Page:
Identifying Washer Issues Early
The average American family runs nearly 300 loads of laundry through the washer every year. You probably take this appliance for granted – that is, until something goes wrong. With so much wear and tear on your washer, it’s bound to act up after a few years and more than a thousand loads of laundry. Keep an eye and an ear on your washer to identify and repair issues early so you can avoid the need for an expensive repair or replacement.
The Washer Rocks Excessively
If the washer starts rocking around during the spin cycle, it can start to make a racket. The most likely scenario is that the washer is off balance. Open the lid and rearrange the clothes so they’re more evenly dispersed within the drum.
If you attempt to rearrange the clothes a few times to no avail, don’t ignore the problem. You could have a loose drum or motor mount on your hands, which is easy enough for a professional to repair, but continuing to run your washer with this problem could damage other components and lead to a more costly repair.
The Agitator Doesn’t Work
The agitator is the device in the center of top-loading washing machines that jerks back and forth rapidly during the wash or rinse cycle to help your clothes come clean. If the motor engages but the agitator doesn’t work, that’s a sign the transmission is bad.
It’s easy to check if the agitator is working – simply lift the washing machine lid during the wash cycle to see if the agitator is shifting your clothes around. Your pants, shirts and socks won’t come clean if the agitator doesn’t work, so it’s worth having this problem looked at sooner rather than later.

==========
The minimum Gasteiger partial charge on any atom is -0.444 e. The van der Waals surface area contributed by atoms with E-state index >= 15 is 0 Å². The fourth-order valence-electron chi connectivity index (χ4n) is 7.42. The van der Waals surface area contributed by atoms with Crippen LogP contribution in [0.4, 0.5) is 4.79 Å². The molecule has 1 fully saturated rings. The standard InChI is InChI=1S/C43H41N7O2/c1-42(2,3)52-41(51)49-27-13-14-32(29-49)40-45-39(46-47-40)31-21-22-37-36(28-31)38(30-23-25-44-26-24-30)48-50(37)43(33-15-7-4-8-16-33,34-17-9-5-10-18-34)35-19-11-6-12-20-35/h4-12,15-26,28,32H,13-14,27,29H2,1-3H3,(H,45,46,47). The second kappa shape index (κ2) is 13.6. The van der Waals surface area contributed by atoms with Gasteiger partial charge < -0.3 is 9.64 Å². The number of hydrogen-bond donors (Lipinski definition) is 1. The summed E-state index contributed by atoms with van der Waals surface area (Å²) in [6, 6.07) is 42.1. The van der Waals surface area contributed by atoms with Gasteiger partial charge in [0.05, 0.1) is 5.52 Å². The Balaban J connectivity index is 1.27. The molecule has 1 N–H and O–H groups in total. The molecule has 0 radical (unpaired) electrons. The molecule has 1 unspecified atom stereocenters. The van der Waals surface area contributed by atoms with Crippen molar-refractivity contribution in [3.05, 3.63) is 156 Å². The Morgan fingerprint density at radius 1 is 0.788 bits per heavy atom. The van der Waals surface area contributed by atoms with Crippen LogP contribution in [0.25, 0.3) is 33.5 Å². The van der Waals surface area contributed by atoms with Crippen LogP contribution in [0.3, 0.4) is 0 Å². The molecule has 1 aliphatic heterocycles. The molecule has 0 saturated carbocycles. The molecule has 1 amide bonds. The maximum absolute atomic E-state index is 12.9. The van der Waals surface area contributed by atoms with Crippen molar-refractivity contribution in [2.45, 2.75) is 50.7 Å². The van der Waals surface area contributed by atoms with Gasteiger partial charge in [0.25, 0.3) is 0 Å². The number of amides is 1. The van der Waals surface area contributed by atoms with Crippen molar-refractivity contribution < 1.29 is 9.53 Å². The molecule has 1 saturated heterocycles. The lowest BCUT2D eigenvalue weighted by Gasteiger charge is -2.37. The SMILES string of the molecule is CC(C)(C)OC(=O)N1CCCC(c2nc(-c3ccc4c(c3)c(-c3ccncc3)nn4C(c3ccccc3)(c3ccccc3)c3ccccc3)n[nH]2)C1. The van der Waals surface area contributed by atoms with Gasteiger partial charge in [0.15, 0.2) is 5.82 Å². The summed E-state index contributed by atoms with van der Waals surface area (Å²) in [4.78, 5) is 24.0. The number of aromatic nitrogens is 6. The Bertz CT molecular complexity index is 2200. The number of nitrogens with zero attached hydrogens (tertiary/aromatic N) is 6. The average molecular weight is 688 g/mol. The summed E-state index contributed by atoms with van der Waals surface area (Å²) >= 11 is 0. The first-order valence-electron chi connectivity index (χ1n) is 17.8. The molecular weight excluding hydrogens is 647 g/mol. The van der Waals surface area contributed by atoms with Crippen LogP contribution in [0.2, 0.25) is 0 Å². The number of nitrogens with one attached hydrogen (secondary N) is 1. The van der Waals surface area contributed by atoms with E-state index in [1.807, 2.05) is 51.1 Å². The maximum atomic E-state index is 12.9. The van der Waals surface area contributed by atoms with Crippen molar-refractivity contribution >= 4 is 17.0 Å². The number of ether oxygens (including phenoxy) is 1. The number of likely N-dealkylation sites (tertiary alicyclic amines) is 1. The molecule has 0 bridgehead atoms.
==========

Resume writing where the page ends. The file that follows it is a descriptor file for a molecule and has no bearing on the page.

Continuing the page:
Water Doesn’t Drain from the Drum
During normal operation, the washer drains right before the spin cycle begins. A problem with the water pump could prevent the water from draining. When this happens, you’ll find your clothes still swimming in water when you lift the lid to transfer clothes into the dryer. You won’t be able to drain the water until you have a professional come take a look at the problem.
Clothes are Dripping Wet After the Spin Cycle
If something is wrong with the transmission, the water may drain, but the spin cycle may fail to engage. The spin cycle is important for removing as much water from the clothes as possible so your dryer doesn’t have to work overtime to dry your clothes.
If the transmission is broken, the motor may engage but the drum won’t spin, leaving you no choice by to place sopping wet clothes in the dryer. This wastes a lot of energy and could cause your dryer to wear out faster, so it’s best not to delay a repair if this is the problem you’re facing.
Water Doesn’t Fill the Drum
If you put your clothes in the washer, start the cycle and walk away, you may return later to find the clothes are still bone dry. You certainly can’t wash any clothes with a washer that doesn’t fill with water, but there are many potential causes for this problem: a kinked hose, delayed cycle selection, disconnected hot or cold water faucets, clogged filter, or obstructed water intake valve are all possibilities. To narrow it down, be sure to have a professional come take a look.
If your washing machine is giving you trouble, please contact Mr. Appliance® to schedule a repair today.